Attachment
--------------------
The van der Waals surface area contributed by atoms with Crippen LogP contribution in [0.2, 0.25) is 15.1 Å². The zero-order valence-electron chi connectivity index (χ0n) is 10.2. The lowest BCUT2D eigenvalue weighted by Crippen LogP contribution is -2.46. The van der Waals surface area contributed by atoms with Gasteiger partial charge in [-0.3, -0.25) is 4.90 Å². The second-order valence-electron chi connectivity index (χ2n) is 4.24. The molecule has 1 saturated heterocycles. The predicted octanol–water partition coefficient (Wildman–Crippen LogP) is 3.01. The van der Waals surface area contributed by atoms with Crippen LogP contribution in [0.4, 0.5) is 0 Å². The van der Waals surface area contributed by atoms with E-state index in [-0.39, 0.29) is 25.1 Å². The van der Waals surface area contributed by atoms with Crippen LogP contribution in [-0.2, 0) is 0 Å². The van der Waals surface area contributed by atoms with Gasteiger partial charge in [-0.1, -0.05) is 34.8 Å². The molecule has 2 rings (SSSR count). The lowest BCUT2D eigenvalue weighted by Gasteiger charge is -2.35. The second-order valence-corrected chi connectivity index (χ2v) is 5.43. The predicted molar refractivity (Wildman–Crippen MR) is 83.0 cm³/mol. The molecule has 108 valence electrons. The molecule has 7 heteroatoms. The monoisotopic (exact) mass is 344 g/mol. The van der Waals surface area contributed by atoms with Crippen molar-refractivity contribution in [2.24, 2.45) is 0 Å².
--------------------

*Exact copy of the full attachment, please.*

The van der Waals surface area contributed by atoms with Crippen LogP contribution in [0.2, 0.25) is 15.1 Å². The zero-order valence-electron chi connectivity index (χ0n) is 10.2. The lowest BCUT2D eigenvalue weighted by Crippen LogP contribution is -2.46. The van der Waals surface area contributed by atoms with Gasteiger partial charge in [-0.3, -0.25) is 4.90 Å². The second-order valence-electron chi connectivity index (χ2n) is 4.24. The molecule has 1 saturated heterocycles. The predicted octanol–water partition coefficient (Wildman–Crippen LogP) is 3.01. The van der Waals surface area contributed by atoms with Crippen LogP contribution in [0.4, 0.5) is 0 Å². The van der Waals surface area contributed by atoms with E-state index in [-0.39, 0.29) is 25.1 Å². The van der Waals surface area contributed by atoms with Crippen LogP contribution in [-0.2, 0) is 0 Å². The van der Waals surface area contributed by atoms with Gasteiger partial charge in [-0.1, -0.05) is 34.8 Å². The molecule has 2 rings (SSSR count). The lowest BCUT2D eigenvalue weighted by Gasteiger charge is -2.35. The second-order valence-corrected chi connectivity index (χ2v) is 5.43. The predicted molar refractivity (Wildman–Crippen MR) is 83.0 cm³/mol. The molecule has 108 valence electrons. The molecule has 7 heteroatoms. The monoisotopic (exact) mass is 344 g/mol. The van der Waals surface area contributed by atoms with Crippen molar-refractivity contribution in [2.24, 2.45) is 0 Å².